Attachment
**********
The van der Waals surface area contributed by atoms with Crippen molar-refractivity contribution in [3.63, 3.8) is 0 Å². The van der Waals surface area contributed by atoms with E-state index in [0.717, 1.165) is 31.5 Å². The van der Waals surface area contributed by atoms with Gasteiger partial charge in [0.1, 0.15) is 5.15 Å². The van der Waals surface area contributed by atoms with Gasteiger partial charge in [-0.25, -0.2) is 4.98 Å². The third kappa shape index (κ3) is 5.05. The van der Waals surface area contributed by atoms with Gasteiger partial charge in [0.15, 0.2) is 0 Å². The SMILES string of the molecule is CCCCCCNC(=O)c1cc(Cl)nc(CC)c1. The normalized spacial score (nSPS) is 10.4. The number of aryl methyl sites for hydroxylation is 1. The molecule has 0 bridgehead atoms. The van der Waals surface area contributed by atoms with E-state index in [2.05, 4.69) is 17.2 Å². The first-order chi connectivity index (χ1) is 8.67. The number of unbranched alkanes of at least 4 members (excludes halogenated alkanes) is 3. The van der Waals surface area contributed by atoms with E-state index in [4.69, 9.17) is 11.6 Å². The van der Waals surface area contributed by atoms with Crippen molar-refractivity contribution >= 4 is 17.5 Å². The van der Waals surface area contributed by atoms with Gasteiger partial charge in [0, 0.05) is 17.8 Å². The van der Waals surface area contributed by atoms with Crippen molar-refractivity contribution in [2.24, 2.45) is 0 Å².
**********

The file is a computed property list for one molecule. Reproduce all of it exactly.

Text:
The van der Waals surface area contributed by atoms with Crippen molar-refractivity contribution in [3.63, 3.8) is 0 Å². The van der Waals surface area contributed by atoms with E-state index in [0.717, 1.165) is 31.5 Å². The van der Waals surface area contributed by atoms with Gasteiger partial charge in [0.1, 0.15) is 5.15 Å². The van der Waals surface area contributed by atoms with Gasteiger partial charge in [-0.25, -0.2) is 4.98 Å². The third kappa shape index (κ3) is 5.05. The van der Waals surface area contributed by atoms with Gasteiger partial charge in [0.15, 0.2) is 0 Å². The SMILES string of the molecule is CCCCCCNC(=O)c1cc(Cl)nc(CC)c1. The normalized spacial score (nSPS) is 10.4. The number of aryl methyl sites for hydroxylation is 1. The molecule has 0 bridgehead atoms. The van der Waals surface area contributed by atoms with E-state index in [2.05, 4.69) is 17.2 Å². The first-order chi connectivity index (χ1) is 8.67. The number of unbranched alkanes of at least 4 members (excludes halogenated alkanes) is 3. The van der Waals surface area contributed by atoms with E-state index in [4.69, 9.17) is 11.6 Å². The van der Waals surface area contributed by atoms with Crippen molar-refractivity contribution >= 4 is 17.5 Å². The van der Waals surface area contributed by atoms with Gasteiger partial charge in [0, 0.05) is 17.8 Å². The van der Waals surface area contributed by atoms with Crippen molar-refractivity contribution in [2.24, 2.45) is 0 Å².